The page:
Analysis of Scene 2 of Blue Remembered Hills Essay
Analysis of Scene 2 of Blue Remembered Hills
In scene 2, the audience can see a slight change of pace. This is shown through the lack of physical violence in this scene in comparison to the previous scene 1. The pace starts off as fidgety as the two seven year old boys-Peter and Willie- can barely keep still but the pace hardly reaches any faster than this through the rest of the scene. The point in which they are both laughing and giggling uncontrollably is the only real point where the pace picks up a bit. This is when the boys are both laughing about Wallace peeing on a gorse bush due to the fact that he thought it “was on fire”. The subject of Wallace visibly fastens the pace, as is evidence in many other scenes.
I think the slow pace of this scene shows the actual weakness of these two boys as their dilemmas and problems at their age are partially revealed through their banter and conversation. The seemingly raw subject of Donald and the beatings he receives at home seem to strike a misunderstood chord with the two boys but they shrug off the confusion and potential sadness and envelope themselves into another situation.
This awkwardness is shown in the stage directions alone as “they fall silent” and the “tension that they do not understand” is quickly broken by more childishness, and they quickly run themselves into another less sensitive subject. The moments where there is quite a fast pace in this scene is only created by the characters purposely after they are bored and have nothing else to do or interesting to say. The subject of Donald is quickly followed by a purpose running about and “swooping” around by the two boys to bring up the energy levels. The back and forth conversation about the Dandy and Beano gets quite tedious for Peter and he quickly is distracted by something else more active and exciting.
The characters in this scene are still both Willie and Peter and the relationship between the boys familiarly stays the same. In the previous scene, the audience saw that Peter was dominant in the relationship and frequently craved control of it and of Willie, often with physical violence but in this scene, he no longer results to this and uses his words more to cajole Willie into telling him where the jam jars are.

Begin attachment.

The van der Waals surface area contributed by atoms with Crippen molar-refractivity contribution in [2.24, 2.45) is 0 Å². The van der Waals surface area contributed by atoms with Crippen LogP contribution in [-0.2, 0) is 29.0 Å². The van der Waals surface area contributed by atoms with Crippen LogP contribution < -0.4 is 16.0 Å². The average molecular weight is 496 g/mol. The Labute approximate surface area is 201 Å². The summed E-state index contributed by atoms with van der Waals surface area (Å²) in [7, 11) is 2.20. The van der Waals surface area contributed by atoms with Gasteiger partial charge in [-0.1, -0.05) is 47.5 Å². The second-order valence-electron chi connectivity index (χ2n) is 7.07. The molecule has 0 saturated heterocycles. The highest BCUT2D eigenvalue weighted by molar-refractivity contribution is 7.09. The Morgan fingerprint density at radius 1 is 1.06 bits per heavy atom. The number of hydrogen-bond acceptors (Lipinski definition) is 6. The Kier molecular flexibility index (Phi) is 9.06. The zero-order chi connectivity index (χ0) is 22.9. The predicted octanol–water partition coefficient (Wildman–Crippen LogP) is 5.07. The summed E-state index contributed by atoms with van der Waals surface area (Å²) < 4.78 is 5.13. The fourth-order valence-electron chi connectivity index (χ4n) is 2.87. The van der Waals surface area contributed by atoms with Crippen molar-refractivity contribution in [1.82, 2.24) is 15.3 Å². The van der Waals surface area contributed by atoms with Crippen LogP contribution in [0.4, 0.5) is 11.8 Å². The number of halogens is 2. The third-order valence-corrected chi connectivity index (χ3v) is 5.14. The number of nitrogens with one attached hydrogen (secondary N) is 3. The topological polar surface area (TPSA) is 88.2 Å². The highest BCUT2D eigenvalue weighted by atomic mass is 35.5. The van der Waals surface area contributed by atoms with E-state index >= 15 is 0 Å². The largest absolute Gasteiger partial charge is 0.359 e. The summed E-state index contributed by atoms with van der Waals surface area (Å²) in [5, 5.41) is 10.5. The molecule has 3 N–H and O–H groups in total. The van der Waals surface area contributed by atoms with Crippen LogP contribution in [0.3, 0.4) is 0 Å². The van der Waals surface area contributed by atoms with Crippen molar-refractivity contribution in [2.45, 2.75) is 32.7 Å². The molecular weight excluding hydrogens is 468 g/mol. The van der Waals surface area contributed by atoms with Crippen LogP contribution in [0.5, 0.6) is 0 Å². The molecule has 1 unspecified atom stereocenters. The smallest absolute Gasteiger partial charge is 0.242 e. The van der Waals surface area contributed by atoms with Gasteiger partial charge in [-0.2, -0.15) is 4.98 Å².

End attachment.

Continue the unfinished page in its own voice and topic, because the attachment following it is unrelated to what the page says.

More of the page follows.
Willie also still seems to have the upper hand in the argument though as he knows all the information Peter wants to get. Because of this, Peter has to still be moderately controlled in how he acts towards Willie to get the location of the jam jars out of him. This unexpected control Willie has is evident as when Peter once again threatens Willie with physical violence-his fist- he sees that this may completely blow his chance of getting any information so he rethinks and offers him his Dandy. Willie is now in control as he shows to Peter that he doesn’t care and that he could buy his own comic. This under-valued control that Willie has is still present in scene 2 and similarly continues on in the play.
Concluding, there is small change of pace and characters in Scene 2 but not on a large scale. The pace is slowed down visibly from Scene 1 as there is not as much playing about and fighting between the two characters. Apart from the stage directions in Scene 1 where it clearly stated if they were moving and what actions they were doing if they were talking, this was no stated in Scene 2, therefore, I have no choice but to assume most if their conversation was given mostly in stationary mode. There was no real change in characters in Scene 2 other than the fact that In scene 1, Peter was triumphant in his method of physical beating to get Willie to give him the apple and in scene 2, Willie was triumphant in his knowledge of information to keep a secret the information about the jam jars but that was only really successful because of the distraction of the squirrel.
University/College: University of Chicago
Type of paper: Thesis/Dissertation Chapter
Date: 5 October 2017